In the summer of 2014 Museum Boijmans Van Beuningen’s Print Room was showing a selection of paper and film collages by the Scottish artist Sir Eduardo Paolozzi.
Eduardo Paolozzi (Leith 1924 - London 2005) is known for his sculptures, films, silk-screen prints and textile designs, all featuring collage. The artist came across this technique in 1947, when he went to Paris and saw collages by many well-known Surrealists and Dadaists. To Paolozzi, collage was more than a technique; it was the very essence of his art. ‘All human experience is one big collage,’ said the artist. In One Big Collage, Museum Boijmans Van Beuningen charted the development of Paolozzi’s oeuvre through some sixty works.
Paolozzi’s work was innovative in its use of images from popular culture. Paolozzi grew up in the period before the Second World War. As a child in the grim environment of crisis-hit Britain he became fascinated by American magazines and comic books, which he turned into collages. In the 1940s and 50s Paolozzi made a collage series he called Bunk!,; three of the works from it can be seen in the museum. Paolozzi showed some sheets from this series during his ground-breaking lecture in the Institute of Contemporary Arts in London in 1952. The lecture was a plea for the use of images borrowed from popular culture as a source of inspiration for art in its own right. Although this was never his intention, he is often regarded as one of the pioneers of Pop Art. However, Paolozzi himself preferred to be seen as a Surrealist.
‘As is When’ en ‘Moonstrip Empire News. Vol I & II’
From its own collection Museum Boijmans Van Beuningen showed several graphic sheets from three different series, 'As is When' and 'Moonstrip Empire News. Vol I & II', which Paolozzi made in the 1960s. These sheets give a good idea of Paolozzi’s development as an artist: even though he was still interested in the same subjects, technically he was blazing a new trail. Whereas previously he made collages by cutting and pasting, in the 1960s he began increasingly to experiment with all kinds of printing techniques, working closely with printmaker Christopher Prater, the owner of the famous Kelpra Studio.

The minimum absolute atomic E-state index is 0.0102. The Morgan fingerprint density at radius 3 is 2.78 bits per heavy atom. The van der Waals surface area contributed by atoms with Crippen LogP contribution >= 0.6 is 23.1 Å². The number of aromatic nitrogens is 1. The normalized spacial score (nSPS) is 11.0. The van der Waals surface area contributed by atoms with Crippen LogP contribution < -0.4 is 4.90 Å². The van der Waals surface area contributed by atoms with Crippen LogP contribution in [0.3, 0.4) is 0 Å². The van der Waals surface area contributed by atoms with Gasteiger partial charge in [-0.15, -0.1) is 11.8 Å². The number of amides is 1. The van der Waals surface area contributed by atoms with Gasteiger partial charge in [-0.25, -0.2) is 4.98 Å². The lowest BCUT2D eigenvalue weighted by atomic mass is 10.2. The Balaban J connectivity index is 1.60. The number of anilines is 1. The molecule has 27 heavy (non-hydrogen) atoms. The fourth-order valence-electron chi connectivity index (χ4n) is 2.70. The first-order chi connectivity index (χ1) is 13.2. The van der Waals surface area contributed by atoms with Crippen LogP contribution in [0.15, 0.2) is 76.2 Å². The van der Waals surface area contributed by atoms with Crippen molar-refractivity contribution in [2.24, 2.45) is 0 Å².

History of Nothing
As well as work on paper, the museum is also showing the film History of Nothing, which Paolozzi made with the director Denis Postle for the Royal Academy of Art in 1961-62. The film is a string of images that Paolozzi drew from his archives, together with some new collages. The endless stream of images lets viewers make their own connections. The result is a cinematic collage.
Rare in the Netherlands
Museum Boijmans Van Beuningen has the largest collection of works by Paolozzi in the Netherlands. In the 1960s the museum purchased two collage series by the artist. Tate Modern and the Victoria & Albert Museum in London and the Scottish National Gallery of Modern Art in Edinburgh also own works by Paolozzi.